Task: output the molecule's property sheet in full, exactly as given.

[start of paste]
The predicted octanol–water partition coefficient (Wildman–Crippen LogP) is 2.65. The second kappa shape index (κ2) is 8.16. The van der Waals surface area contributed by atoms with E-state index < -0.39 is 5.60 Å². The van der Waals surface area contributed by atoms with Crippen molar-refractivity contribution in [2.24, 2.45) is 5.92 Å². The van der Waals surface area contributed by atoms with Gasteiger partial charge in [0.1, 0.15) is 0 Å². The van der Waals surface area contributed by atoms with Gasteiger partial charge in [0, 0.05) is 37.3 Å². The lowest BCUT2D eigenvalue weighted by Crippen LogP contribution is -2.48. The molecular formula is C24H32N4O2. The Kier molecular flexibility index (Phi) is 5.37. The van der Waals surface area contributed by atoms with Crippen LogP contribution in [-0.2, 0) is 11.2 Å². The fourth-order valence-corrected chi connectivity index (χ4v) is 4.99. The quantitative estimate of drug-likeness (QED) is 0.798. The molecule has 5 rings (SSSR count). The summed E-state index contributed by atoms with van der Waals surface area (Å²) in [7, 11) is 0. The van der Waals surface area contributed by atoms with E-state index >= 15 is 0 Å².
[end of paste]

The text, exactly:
The predicted octanol–water partition coefficient (Wildman–Crippen LogP) is 2.65. The second kappa shape index (κ2) is 8.16. The van der Waals surface area contributed by atoms with E-state index < -0.39 is 5.60 Å². The van der Waals surface area contributed by atoms with Crippen molar-refractivity contribution in [2.24, 2.45) is 5.92 Å². The van der Waals surface area contributed by atoms with Gasteiger partial charge in [0.1, 0.15) is 0 Å². The van der Waals surface area contributed by atoms with Gasteiger partial charge in [0, 0.05) is 37.3 Å². The lowest BCUT2D eigenvalue weighted by Crippen LogP contribution is -2.48. The molecular formula is C24H32N4O2. The Kier molecular flexibility index (Phi) is 5.37. The van der Waals surface area contributed by atoms with Crippen LogP contribution in [-0.2, 0) is 11.2 Å². The fourth-order valence-corrected chi connectivity index (χ4v) is 4.99. The quantitative estimate of drug-likeness (QED) is 0.798. The molecule has 5 rings (SSSR count). The summed E-state index contributed by atoms with van der Waals surface area (Å²) in [7, 11) is 0. The van der Waals surface area contributed by atoms with E-state index >= 15 is 0 Å².